REVIEW: Cured (BFI Flare 2021)
Whilst today the LGBTQ+ community and its allies are still fighting for a range of rights and freedoms, one that is receiving particular attention at this present moment is the campaign for a ban on conversion therapy. Similarly, during the 60s and 70s, there was also a range of injustices to overcome. However, one of the main fights was to have homosexuality removed from the Diagnostic and Statistical Manual of Mental Disorders produced by the American Psychiatric Association or APA. In this publication, homosexuality was at the top of a list of mental disorders and as a result many queer people experienced horrendous homophobia and harmful abuse in an attempt to “cure” them. This is the subject of directors Bennett Singer and Patrick Sammon’s new feature-length documentary, Cured, which tells the story of the queer resistance and its essential leaders that fought against this discriminatory classification.
The film does well to provide context for audiences into how gay people were treated in this period, showcasing how they experienced hate from all of the bodies that are meant to protect the vulnerable in society, namely the healthcare service, the church and the police force. Gay people were seen as sick, sinful and criminal and many risked being exposed to dangerous medical procedures in order to “cure” them from their so called mental illness, which of course was nothing more than their sexual orientation. The film details the range of procedures that gay people endured, including but not limited to shock therapy, castration and lobotomies. Many viewers will find this distressing, and understandably so, but it’s important that this damaging part of queer history is spoken about and learnt from. The film does well to address it, and to make clear that these methods were extremely dangerous and caused immeasurable harm to those who were forced to undergo them.
So, if it wasn’t already obvious enough, the film makes sure that it explicitly details the reasoning why this classification of homosexuality as a mental illness needed to be changed. From this point on, the film introduces key individuals and groups who were instrumental in fighting for this, as well as the specific moments and events that proved essential in battling against the classification. In doing this, Cured pays tribute to the amazing queer activists who fought for many of the rights and freedoms that the LGBTQ+ community enjoy today. It also helps to educate the younger generations of this very community. as well as those from outside it, on this important queer history that is so often neglected by today’s society.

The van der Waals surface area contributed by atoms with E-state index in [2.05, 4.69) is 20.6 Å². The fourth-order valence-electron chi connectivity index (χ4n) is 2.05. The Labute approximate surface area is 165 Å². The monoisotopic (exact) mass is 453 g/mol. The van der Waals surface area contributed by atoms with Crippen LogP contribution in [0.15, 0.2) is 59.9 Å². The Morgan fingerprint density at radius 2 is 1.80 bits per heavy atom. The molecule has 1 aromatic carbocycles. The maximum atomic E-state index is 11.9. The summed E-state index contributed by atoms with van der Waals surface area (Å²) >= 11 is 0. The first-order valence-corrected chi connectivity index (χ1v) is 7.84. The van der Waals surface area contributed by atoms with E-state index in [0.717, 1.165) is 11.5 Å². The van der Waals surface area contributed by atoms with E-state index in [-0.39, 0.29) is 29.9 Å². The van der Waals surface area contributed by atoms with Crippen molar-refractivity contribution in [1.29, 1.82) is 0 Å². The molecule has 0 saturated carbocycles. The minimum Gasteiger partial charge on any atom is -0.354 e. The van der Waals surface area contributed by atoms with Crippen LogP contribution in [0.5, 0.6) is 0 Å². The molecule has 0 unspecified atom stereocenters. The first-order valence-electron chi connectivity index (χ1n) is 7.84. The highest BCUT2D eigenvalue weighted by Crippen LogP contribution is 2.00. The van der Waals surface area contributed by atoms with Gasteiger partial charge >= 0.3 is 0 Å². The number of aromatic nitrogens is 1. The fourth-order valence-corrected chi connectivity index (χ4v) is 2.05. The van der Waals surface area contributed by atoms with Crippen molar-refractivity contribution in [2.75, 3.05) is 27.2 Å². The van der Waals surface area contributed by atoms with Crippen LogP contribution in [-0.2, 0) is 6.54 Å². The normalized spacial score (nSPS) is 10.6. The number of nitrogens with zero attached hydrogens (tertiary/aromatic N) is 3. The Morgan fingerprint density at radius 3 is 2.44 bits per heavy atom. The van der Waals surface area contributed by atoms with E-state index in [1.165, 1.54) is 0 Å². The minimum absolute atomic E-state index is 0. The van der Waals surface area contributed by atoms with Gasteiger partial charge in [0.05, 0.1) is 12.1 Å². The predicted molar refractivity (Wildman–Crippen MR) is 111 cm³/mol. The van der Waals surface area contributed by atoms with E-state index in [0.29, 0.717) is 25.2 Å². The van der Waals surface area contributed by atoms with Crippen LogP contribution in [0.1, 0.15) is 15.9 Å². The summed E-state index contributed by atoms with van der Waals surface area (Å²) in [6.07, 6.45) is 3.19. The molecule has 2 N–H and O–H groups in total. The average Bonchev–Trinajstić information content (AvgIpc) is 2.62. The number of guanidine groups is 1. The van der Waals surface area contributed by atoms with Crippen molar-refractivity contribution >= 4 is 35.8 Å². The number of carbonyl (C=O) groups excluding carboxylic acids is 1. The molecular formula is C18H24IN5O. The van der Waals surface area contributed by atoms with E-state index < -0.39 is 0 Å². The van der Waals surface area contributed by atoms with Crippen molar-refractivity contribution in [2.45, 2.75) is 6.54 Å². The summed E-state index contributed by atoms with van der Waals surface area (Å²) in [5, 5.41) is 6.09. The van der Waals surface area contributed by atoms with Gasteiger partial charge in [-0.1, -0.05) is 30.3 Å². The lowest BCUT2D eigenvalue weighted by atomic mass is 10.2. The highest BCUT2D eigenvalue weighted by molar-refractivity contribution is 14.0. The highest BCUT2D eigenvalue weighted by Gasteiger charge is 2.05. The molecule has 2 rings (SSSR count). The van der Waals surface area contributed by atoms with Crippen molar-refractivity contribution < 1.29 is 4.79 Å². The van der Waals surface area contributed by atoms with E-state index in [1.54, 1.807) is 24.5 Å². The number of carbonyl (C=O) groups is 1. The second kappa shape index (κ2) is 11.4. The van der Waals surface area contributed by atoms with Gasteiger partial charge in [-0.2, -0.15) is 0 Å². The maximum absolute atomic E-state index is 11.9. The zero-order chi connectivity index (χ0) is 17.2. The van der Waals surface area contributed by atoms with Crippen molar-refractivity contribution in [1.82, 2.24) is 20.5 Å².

The film progresses through the timeline of events that leads to the APAs final decision on whether or not to remove homosexuality as a mental illness in a sensible, structured and informative manner. Whilst this may feel a little uninspired for some viewers, the film is constantly engaging thanks to the spotlight it shines on the varying characters and personalities of this movement, helping to connect audiences to the overall story. People like Frank Kameny, Barbara Gittings and John Fryer all contributed to this fight for freedom, with considerable effort and are just some of the names profiled here. And despite the fact that their names will be known to many already, the film will also serve as an excellent tool in educating those viewers who are learning about these people for the first time.
Furthermore, at only 80 minutes long this is an incredibly accessible documentary, yet it never feels like it isn’t detailed enough. It expertly strikes the delicate balance of providing an abundance of factual information about its subject, complimented with touching and interesting personal testimony from those relevant to the discussion. A wide range of voices are consulted for this documentary and it does well to uplift their stories however its more specific focus on a smaller number of these voices is an effective decision in helping the film retain its direction and for allowing audiences to easily follow its narrative.
Ultimately, Cured ensures that it remembers those from inside and out of the LGBTQ+ community who were harmed as a result of the attempts to “cure” queer people during this period in history. It condemns the abuse that was inflicted upon them and educates audiences on the trauma that this has caused. It details the struggles of those queer activists who fought against it and celebrates how far this community has come, whilst still acknowledging that there’s always more work to be done. So with this in mind and due to the current campaign to ban conversion therapy still being debated, it also remains an incredibly timely film, providing an essential history lesson for queer and straight people alike.